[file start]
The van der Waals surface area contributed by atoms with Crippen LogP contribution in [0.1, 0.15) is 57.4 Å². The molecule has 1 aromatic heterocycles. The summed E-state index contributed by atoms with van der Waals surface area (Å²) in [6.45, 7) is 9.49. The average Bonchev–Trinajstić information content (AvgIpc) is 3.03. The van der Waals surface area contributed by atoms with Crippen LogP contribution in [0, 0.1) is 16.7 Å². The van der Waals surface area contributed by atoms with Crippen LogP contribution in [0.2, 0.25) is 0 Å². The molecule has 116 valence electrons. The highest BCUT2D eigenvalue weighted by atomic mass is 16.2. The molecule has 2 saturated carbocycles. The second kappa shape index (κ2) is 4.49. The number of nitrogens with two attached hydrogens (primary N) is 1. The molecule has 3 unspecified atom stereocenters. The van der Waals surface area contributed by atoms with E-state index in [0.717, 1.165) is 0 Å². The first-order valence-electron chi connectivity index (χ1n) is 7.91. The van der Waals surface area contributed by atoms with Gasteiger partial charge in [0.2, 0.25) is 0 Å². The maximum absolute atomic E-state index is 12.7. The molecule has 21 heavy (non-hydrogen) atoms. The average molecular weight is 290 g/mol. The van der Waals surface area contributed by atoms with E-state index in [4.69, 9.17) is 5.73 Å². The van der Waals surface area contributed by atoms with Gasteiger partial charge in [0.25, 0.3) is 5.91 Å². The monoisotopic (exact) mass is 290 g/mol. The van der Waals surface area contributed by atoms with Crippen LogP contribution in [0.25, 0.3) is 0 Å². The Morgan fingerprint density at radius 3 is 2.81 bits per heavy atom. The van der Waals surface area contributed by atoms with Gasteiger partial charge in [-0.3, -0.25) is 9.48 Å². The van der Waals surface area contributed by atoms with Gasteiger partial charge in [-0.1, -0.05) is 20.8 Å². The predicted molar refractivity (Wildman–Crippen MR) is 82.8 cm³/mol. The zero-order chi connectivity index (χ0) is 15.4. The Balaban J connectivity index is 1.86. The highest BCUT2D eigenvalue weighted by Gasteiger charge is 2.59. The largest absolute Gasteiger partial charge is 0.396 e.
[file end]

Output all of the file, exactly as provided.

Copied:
The van der Waals surface area contributed by atoms with Crippen LogP contribution in [0.1, 0.15) is 57.4 Å². The molecule has 1 aromatic heterocycles. The summed E-state index contributed by atoms with van der Waals surface area (Å²) in [6.45, 7) is 9.49. The average Bonchev–Trinajstić information content (AvgIpc) is 3.03. The van der Waals surface area contributed by atoms with Crippen LogP contribution in [0, 0.1) is 16.7 Å². The van der Waals surface area contributed by atoms with Crippen LogP contribution in [0.2, 0.25) is 0 Å². The molecule has 116 valence electrons. The highest BCUT2D eigenvalue weighted by atomic mass is 16.2. The molecule has 2 saturated carbocycles. The second kappa shape index (κ2) is 4.49. The number of nitrogens with two attached hydrogens (primary N) is 1. The molecule has 3 unspecified atom stereocenters. The van der Waals surface area contributed by atoms with E-state index in [0.717, 1.165) is 0 Å². The first-order valence-electron chi connectivity index (χ1n) is 7.91. The van der Waals surface area contributed by atoms with Gasteiger partial charge in [0.2, 0.25) is 0 Å². The maximum absolute atomic E-state index is 12.7. The molecule has 21 heavy (non-hydrogen) atoms. The average molecular weight is 290 g/mol. The van der Waals surface area contributed by atoms with E-state index in [4.69, 9.17) is 5.73 Å². The van der Waals surface area contributed by atoms with Gasteiger partial charge in [0.25, 0.3) is 5.91 Å². The monoisotopic (exact) mass is 290 g/mol. The van der Waals surface area contributed by atoms with Crippen LogP contribution in [0.25, 0.3) is 0 Å². The Morgan fingerprint density at radius 3 is 2.81 bits per heavy atom. The van der Waals surface area contributed by atoms with Gasteiger partial charge in [-0.3, -0.25) is 9.48 Å². The van der Waals surface area contributed by atoms with Gasteiger partial charge in [-0.1, -0.05) is 20.8 Å². The predicted molar refractivity (Wildman–Crippen MR) is 82.8 cm³/mol. The zero-order chi connectivity index (χ0) is 15.4. The Balaban J connectivity index is 1.86. The highest BCUT2D eigenvalue weighted by Gasteiger charge is 2.59. The largest absolute Gasteiger partial charge is 0.396 e.